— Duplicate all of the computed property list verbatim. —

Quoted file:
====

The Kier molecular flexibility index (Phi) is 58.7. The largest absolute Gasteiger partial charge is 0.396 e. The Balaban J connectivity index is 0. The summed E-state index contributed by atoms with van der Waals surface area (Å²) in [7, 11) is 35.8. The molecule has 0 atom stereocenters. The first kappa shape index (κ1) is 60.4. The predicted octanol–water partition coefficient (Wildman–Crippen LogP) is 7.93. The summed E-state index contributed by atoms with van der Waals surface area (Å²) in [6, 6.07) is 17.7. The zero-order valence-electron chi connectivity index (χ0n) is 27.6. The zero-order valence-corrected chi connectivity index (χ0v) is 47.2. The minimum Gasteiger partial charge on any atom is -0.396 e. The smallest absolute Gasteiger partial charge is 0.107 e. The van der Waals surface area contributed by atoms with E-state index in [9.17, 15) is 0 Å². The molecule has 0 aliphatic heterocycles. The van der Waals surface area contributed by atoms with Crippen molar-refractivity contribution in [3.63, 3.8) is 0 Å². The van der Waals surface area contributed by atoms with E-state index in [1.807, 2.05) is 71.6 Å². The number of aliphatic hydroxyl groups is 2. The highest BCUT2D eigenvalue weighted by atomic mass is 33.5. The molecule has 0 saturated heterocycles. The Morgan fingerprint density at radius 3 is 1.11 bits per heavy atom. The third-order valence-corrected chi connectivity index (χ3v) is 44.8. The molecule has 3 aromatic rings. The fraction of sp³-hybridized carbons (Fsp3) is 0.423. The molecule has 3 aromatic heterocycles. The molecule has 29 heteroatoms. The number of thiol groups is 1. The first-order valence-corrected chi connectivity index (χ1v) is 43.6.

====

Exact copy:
The Kier molecular flexibility index (Phi) is 58.7. The largest absolute Gasteiger partial charge is 0.396 e. The Balaban J connectivity index is 0. The summed E-state index contributed by atoms with van der Waals surface area (Å²) in [7, 11) is 35.8. The molecule has 0 atom stereocenters. The first kappa shape index (κ1) is 60.4. The predicted octanol–water partition coefficient (Wildman–Crippen LogP) is 7.93. The summed E-state index contributed by atoms with van der Waals surface area (Å²) in [6, 6.07) is 17.7. The zero-order valence-electron chi connectivity index (χ0n) is 27.6. The zero-order valence-corrected chi connectivity index (χ0v) is 47.2. The minimum Gasteiger partial charge on any atom is -0.396 e. The smallest absolute Gasteiger partial charge is 0.107 e. The van der Waals surface area contributed by atoms with E-state index in [9.17, 15) is 0 Å². The molecule has 0 aliphatic heterocycles. The van der Waals surface area contributed by atoms with Crippen molar-refractivity contribution in [3.63, 3.8) is 0 Å². The van der Waals surface area contributed by atoms with E-state index in [1.807, 2.05) is 71.6 Å². The number of aliphatic hydroxyl groups is 2. The highest BCUT2D eigenvalue weighted by atomic mass is 33.5. The molecule has 0 saturated heterocycles. The Morgan fingerprint density at radius 3 is 1.11 bits per heavy atom. The third-order valence-corrected chi connectivity index (χ3v) is 44.8. The molecule has 3 aromatic rings. The fraction of sp³-hybridized carbons (Fsp3) is 0.423. The molecule has 3 aromatic heterocycles. The molecule has 29 heteroatoms. The number of thiol groups is 1. The first-order valence-corrected chi connectivity index (χ1v) is 43.6.